Regular readers of this column know how I love analogies. Here’s another good one: You can understand user needs and user acceptance of your UI strategies by applying a concept from chemical engineering—activation energy versus released energy.
Both coal and paper will burn, releasing energy, as shown in Figure 1. But you need to supply some energy to start the process. My hot air probably will not ignite the paper magazine in your hand; for that, you need a match. The activation energy for coal is higher. You need to get it hotter, perhaps by starting a small fire with paper and then adding some kindling. On the other hand, the energy released by burning coal is greater than that released by burning paper, which is why we burn coal in power plants.
Figure 1 Higher Initial Energy Input Can Yield Greater Overall Energy Release
Your users’ operations are also governed by the calculus of activation energy versus released energy. Consider airlines. The ones that are making money (or at least losing it more slowly than the others) are the ones that sell the greatest proportion of their tickets online. The easiest way to do this is a simple browser interface. Just type delta.com into your address bar, and there it is, asking where you want to go and when. That activation energy is about as low as it gets. The released energy isn’t bad, although you’re subject to a browser interface’s foibles, such as not using the back button where you’re not supposed to.
Now suppose you had to download and install some sort of add-in before Delta would talk to you. Who would bother? You’d go to Orbitz, or you’d pick a different airline that valued its users’ time. The success of this casual e-commerce scenario is very much limited by the height of the activation energy hump. You need a paper fire, because you have to light many new ones every day.
Now suppose you were a travel agent, writing airline tickets for a living: 10 minutes each, six per hour, 48 per day. Suppose that a rich client application could lower this to eight minutes per ticket, improving your productivity from 48 tickets per day to 60. The app would have a higher activation energy: time to download and install, and you might also need some training. But you’d be willing to pay that higher activation energy price (or perhaps tunnel through it—see last month’s column on Heisenberg at msdn.microsoft.com/magazine/dn201756) because you harvest that released-energy advantage with each ticket you write. Once you’ve gotten the coal fire burning, it’s easy to keep going.
A mobile app occupies an interesting middle ground. The brutal size constraints of smartphones often render a browser interface unusable, even one that’s tailored for mobile. Users are comfortable with the idea of downloading and installing apps. Furthermore, a user’s needs on the mobile platform often require more intimate control of the hardware than a browser allows. For example, the Amazon mobile-oriented Web site strives mightily to offer good service. But one of the main things mobile Amazon users do is comparison shop in physical stores before ordering online—a process called “showrooming” that’s now killing stores such as Best Buy. The Amazon mobile app lets you find a price by scanning an item’s UPC code or even just snapping a picture of the item.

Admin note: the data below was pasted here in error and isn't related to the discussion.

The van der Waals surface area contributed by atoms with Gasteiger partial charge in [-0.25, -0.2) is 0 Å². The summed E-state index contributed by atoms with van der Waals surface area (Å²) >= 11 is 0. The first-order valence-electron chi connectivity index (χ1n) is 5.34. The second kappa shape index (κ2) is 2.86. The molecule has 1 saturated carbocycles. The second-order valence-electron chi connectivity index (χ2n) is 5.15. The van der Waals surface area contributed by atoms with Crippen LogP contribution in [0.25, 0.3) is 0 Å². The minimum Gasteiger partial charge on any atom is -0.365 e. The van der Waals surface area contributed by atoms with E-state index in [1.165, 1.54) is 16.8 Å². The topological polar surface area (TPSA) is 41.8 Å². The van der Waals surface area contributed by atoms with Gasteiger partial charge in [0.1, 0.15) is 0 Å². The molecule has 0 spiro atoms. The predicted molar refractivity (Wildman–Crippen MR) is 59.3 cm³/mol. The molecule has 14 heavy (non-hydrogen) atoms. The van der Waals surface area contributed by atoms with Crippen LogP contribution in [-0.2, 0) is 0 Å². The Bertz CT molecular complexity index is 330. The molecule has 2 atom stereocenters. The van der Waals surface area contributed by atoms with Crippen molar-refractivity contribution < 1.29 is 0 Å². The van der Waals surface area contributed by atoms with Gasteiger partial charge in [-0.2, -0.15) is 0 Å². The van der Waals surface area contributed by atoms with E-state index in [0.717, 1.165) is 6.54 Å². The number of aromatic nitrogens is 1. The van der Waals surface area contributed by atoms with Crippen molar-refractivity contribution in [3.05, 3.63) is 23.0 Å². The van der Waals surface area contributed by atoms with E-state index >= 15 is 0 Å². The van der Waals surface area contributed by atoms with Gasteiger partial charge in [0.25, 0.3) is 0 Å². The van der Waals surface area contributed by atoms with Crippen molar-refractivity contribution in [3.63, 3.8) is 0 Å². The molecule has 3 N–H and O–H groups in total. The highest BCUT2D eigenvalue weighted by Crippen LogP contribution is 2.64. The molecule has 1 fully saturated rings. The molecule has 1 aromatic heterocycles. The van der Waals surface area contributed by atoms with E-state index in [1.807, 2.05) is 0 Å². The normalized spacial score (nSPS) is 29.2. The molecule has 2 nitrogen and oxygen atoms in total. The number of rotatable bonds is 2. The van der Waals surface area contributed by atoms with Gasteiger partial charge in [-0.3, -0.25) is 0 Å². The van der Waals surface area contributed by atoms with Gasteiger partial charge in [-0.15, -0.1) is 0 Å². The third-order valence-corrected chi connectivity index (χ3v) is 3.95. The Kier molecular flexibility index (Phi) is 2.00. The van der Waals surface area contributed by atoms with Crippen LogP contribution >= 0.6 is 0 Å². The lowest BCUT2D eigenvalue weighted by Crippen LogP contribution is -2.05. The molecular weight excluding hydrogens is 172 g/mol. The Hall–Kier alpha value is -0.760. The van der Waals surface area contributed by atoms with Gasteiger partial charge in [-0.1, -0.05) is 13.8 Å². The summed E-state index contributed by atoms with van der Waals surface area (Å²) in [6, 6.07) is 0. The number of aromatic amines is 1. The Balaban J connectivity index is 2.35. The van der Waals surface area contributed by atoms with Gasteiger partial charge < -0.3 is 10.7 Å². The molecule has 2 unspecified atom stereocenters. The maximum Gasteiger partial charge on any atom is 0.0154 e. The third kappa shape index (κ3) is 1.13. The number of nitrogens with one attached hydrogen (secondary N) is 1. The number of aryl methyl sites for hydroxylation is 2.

MS-DOS had a high activation energy. You had to learn the basic DOS commands, and then the different commands for each program you ran. Windows was better because you didn’t have to memorize as much to get started. Menus showed you what programs could do, and each program worked sort of like the other ones. So the activation energy was lower.
Now comes Windows 8. It’s harder to learn because less of it is visible. The activation energy is higher than that of an iPad, for example. But the released energy is higher in Windows 8, with standardization of common application features such as searching and sharing. Microsoft desperately hopes that the promise of greater released energy will cause users to swallow the greater activation energy. The question is, will they?
David S. Platt teaches programming .NET at Harvard University Extension School and at companies all over the world. He’s the author of 11 programming books, including “Why Software Sucks” (Addison-Wesley Professional, 2006) and “Introducing Microsoft .NET” (Microsoft Press, 2002). Microsoft named him a Software Legend in 2002. He wonders whether he should tape down two of his daughter’s fingers so she learns how to count in octal. You can contact him at rollthunder.com.
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